The second component of the UNIX file system comprises data blocks. Data blocks are located on disk and contain the actual data of a file. Each block can typically hold a data amount generally specified as a power of two and as a multiple of 512.
The third component of a UNIX file system is the directory. A directory contains one or more file names. Each entry in a directory contains one file name and the inode number that points to the inode for the file. Directories also have an inode.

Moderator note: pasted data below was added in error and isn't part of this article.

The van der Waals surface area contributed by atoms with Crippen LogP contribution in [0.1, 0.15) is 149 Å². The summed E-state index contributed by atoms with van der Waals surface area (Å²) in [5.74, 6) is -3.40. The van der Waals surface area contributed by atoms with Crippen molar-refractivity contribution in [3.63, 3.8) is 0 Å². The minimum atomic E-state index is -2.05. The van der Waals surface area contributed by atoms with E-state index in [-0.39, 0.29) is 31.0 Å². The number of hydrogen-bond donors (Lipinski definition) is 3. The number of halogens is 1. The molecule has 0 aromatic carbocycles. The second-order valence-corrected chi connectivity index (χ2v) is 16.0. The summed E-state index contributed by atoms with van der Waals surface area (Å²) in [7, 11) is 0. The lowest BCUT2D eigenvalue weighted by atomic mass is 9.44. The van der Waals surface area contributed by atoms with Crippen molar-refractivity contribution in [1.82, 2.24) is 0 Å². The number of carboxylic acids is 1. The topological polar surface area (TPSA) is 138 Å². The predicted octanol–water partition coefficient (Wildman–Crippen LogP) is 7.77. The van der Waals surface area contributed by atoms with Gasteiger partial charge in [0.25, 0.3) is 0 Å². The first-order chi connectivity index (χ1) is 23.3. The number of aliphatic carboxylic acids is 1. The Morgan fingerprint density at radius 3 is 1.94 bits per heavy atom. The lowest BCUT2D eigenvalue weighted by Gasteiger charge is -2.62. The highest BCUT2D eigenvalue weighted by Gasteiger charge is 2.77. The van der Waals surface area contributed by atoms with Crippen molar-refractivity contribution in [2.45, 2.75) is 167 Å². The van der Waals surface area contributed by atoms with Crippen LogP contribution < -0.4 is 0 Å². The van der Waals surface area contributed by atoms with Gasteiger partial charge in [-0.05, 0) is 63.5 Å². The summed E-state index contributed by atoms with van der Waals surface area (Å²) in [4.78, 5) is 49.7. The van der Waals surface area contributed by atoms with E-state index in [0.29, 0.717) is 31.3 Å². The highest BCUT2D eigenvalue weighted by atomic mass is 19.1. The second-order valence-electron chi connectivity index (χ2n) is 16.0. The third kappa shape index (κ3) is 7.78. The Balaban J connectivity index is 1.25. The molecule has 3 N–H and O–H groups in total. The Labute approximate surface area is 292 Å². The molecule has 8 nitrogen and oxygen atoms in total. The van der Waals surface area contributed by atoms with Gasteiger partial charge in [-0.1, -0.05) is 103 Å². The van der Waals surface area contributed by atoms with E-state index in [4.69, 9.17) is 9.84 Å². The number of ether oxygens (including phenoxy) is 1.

A hard link may be viewed as a label or name assigned to a file. Traditionally, one may think of a file as comprising a set of information that has a unique name. However, it is possible to create a number of different names that all refer to the same contents. For example, commands executed upon any of these different names will operate upon the same file contents. A hard link provides a connection between a filename and inode number stored in a directory file. A user typically identifies files by filename while the kernel or operating system identifies files by their inode number. A hard link couples (or “links”) these two ways of identifying a file.